There is little doubt that PCS R&C group is in serious trouble. After a summer of industrial action the GEC took the decision to “suspend” all action to enter talks with the bosses.
This might have been OK but for the fact that the bosses have used this tactic so many times from Lean dispute to the enabling agreement (anyone remember that these days?) and always the result is the same…nothing.
This time it’s worse as, within days of the talks allegedly starting, 14 offices were given the final death knell and nearly 1,000 workers told they were not needed any more. This while the department still spends millions on overtime to get the backlogs of work done.
This is not just about the lack of direction of the GEC however. Whilst members are in many areas supporting the industrial action the fact is that many also are becoming disaffected. Turnouts in GEC ballots are very low, and good long standing members are leaving.
It looks pretty bad doesn’t it? Yes, but there are signs of hope. The threat of action in Dundee got a result. For once the bosses couldn’t ignore members or blame it on a remote out of touch leadership. In Merthyr members walked out after the closure announcements. The mood for action over things like job losses and PMR is still there. But many members do not see any gains or actions that are hurting the bosses.
So what is to be done?
Firstly it’s time for all branches to reconnect to the members. This means mass meetings, leafleting, and 1-2-1 conversations. We need to gain an understanding as to what the members feel are their big issues, and what they would want to do about them.
Secondly we need to take a lead from Dundee and Merthyr. We need to regain the confidence to do it ourselves where there are real opportunities and members are angry and willing. This rank and file approach has a noble history and has seen real gains for workers in industries much less organised than the civil service.
NDC submissions should go in where workable; health and safety issues should also be progressed rigorously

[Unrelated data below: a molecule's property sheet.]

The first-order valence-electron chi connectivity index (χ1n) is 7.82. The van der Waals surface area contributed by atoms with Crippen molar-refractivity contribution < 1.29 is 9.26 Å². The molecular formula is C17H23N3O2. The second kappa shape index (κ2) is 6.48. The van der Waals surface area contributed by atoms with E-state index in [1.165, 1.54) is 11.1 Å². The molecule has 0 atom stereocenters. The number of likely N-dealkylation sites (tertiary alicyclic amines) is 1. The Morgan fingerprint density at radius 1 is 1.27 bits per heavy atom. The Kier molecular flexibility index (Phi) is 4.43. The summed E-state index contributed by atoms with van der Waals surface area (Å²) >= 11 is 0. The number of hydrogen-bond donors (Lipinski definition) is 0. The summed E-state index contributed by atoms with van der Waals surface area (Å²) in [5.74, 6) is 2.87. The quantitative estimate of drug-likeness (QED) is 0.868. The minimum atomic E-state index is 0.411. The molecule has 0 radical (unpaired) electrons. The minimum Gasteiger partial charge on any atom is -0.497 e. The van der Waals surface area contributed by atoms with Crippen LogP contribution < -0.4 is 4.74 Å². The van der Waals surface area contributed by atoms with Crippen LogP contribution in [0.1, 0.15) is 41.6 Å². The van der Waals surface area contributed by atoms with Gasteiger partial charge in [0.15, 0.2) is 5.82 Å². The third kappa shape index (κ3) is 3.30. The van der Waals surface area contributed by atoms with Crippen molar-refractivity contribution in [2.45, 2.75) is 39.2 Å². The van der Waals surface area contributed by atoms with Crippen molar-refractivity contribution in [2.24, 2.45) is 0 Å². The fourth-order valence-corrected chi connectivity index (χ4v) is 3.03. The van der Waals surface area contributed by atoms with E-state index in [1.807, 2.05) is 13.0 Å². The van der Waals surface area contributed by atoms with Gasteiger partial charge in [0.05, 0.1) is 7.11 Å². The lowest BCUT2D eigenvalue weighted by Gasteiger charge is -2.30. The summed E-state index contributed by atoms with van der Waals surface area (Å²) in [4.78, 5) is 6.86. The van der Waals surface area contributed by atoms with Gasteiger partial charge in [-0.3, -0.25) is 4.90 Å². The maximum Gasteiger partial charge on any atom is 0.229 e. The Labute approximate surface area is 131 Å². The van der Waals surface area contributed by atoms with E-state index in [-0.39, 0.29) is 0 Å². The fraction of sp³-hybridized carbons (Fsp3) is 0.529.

Thirdly we need to look carefully at what actions we could take that would seriously hurt the bosses. One day strikes and a token work to rule simply have not done that. Action needs to be serious, targeted and disruptive. This isn’t a game, members are losing their jobs, terms and conditions, struggling to make ends meet whilst the bosses waste money on celebrations at Westminster abbey and pay themselves large bonuses.
Fourthly we need to keep the dialogue going between members branches and the GEC but this now has to be a serious discussion on the way forward. There needs to be a call for the GEC to convene meetings with branches soon. Equally the time is ripe for a rank and file meeting in November for all genuinely wanting a rank and file opposition to austerity
Fifth and final. Let’s stop being reactive. Flexi, 30 days leave, the 37 hour week and more were fought for. Where is that vision now? What happened to our canteens, gyms, subsidised buses to work? We need a new manifesto that tackles head on the neo-con vision of public services, one that seeks to build a radical public service.
More enquiries centres not less, enough staff to deal with enquiries promptly and efficiently, workers with decent pay, 30 hour week, multi-skilled and trained, and more. Imagination after all is seizing power.
Our first action should be to hold car park meetings in all of our branches as soon as possible. Find out from members if there is a hunger for a different type of action, led by the members in the branches. Hopefully we’ll have their backing and can go from there.
Agree? Then get going, get in touch. We have nothing to lose but our chains.